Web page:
Oilers' power play comes up short again

RALEIGH, N.C. -- Five-for-46.

Eleven percent.

That's a slump, in any sport, any way you slice it. And it was the state of the Oilers' power play in the Stanley Cup finals.

Through the first four games, they were 1-for-25. In Game 5 in Carolina, Oilers forward Ales Hemsky broke the drought, scoring on the power play in the first period. The Oilers won that game 4-3. In Game 6 in Edmonton, it appeared the Oilers had shaken the hex for good, getting power-play tallies from Fernando Pisani, Ryan Smyth and Shawn Horcoff to go 3-for-9 in the game. That night, the Oilers routed the Canes 4-0.

But on Monday night in Game 7, the game that mattered most, the Oilers' power play once again faltered, going 0-for-4 on the biggest night of the year. The game's most pivotal minute, and it was just that -- 60 seconds -- was a 5-on-3 power play that the Oilers failed to convert on at the tail end of the second period. Carolina defenseman Niclas Wallin went into the box at 16:16 for hooking. Aaron Ward followed five seconds later, after shooting a puck over the glass in the defensive end for a delay of game penalty. The Oilers, down 2-0, were looking at a two-man advantage for one minute, 56 seconds, with two of Carolina's best defensemen in the penalty box. Opportunity was knocking.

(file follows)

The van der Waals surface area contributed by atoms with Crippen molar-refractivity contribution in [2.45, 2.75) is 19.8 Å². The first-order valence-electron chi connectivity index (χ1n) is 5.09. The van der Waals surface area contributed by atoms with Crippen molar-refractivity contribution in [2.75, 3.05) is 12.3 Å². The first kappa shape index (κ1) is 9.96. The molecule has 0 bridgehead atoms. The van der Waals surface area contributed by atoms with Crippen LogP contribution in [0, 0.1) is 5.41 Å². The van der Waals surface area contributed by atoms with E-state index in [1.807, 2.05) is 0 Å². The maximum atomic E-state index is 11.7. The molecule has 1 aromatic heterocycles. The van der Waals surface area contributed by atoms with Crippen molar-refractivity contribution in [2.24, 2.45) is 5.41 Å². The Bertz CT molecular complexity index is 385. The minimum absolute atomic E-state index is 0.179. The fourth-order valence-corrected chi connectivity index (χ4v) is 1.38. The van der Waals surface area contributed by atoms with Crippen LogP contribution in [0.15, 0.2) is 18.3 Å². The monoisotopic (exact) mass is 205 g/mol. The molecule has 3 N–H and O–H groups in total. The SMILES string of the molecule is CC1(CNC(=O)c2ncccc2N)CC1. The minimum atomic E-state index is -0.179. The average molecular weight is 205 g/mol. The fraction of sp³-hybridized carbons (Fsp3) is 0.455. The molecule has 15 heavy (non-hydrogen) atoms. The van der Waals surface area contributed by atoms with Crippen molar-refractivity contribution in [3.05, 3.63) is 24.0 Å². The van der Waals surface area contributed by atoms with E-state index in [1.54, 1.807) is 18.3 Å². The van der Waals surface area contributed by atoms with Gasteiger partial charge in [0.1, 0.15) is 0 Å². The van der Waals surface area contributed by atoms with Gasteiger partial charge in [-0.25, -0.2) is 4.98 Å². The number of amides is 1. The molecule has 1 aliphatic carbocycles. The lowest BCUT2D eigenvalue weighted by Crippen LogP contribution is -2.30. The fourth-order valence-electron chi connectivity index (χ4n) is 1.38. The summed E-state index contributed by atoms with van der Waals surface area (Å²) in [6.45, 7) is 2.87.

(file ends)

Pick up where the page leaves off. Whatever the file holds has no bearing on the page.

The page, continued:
For an entire minute, the Oilers kept the puck in Carolina's zone. But Canes center Rod Brind'Amour won a draw and defenseman Glen Wesley blocked a shot, and only one scoring chance -- a relatively harmless 25-foot snap shot by Oilers sniper Pisani -- had to be handled by Carolina goaltender Cam Ward. Then, with 56 seconds left on the power play, at 17:21 of the period, Smyth took a hooking penalty to prevent Carolina from clearing the puck out of the zone. The two-man advantage -- and the Oilers' best chance -- was over.

"That was big. We had to take that penalty to try and get the puck back, and that killed it," Oilers center Jarret Stoll said. "There were a bunch of 5-on-3s that we didn't score on. There are certain chances that we have to bury, and we didn't do it."

In the first period of Game 4, the Oilers squandered a 5-on-3 power-play opportunity that lasted more than a minute. It was their fourth such squandered opportunity in four games. They lost the game 2-1.

"We had 5-on-3s on which we failed to connect," Edmonton head coach Craig MacTavish said. "That ended up being certainly one of the contributing, if not one of the main factors, why we didn't win it. When you get to this level, you can't leave one on the table."

A misty-eyed Chris Pronger, on the ice for more power-play time than any other Oilers player in this series (4:36 of seven total minutes in Game 7), felt the same way.

"We struggled on 5-on-3 through a lot of the playoffs, and certainly tonight, that's a goal we needed to get. They got a power-play goal and we didn't, and that's the story of the game," he said.

And, unfortunately for the Oilers, the story of the series.

Lindsay Berra is a writer for ESPN The Magazine.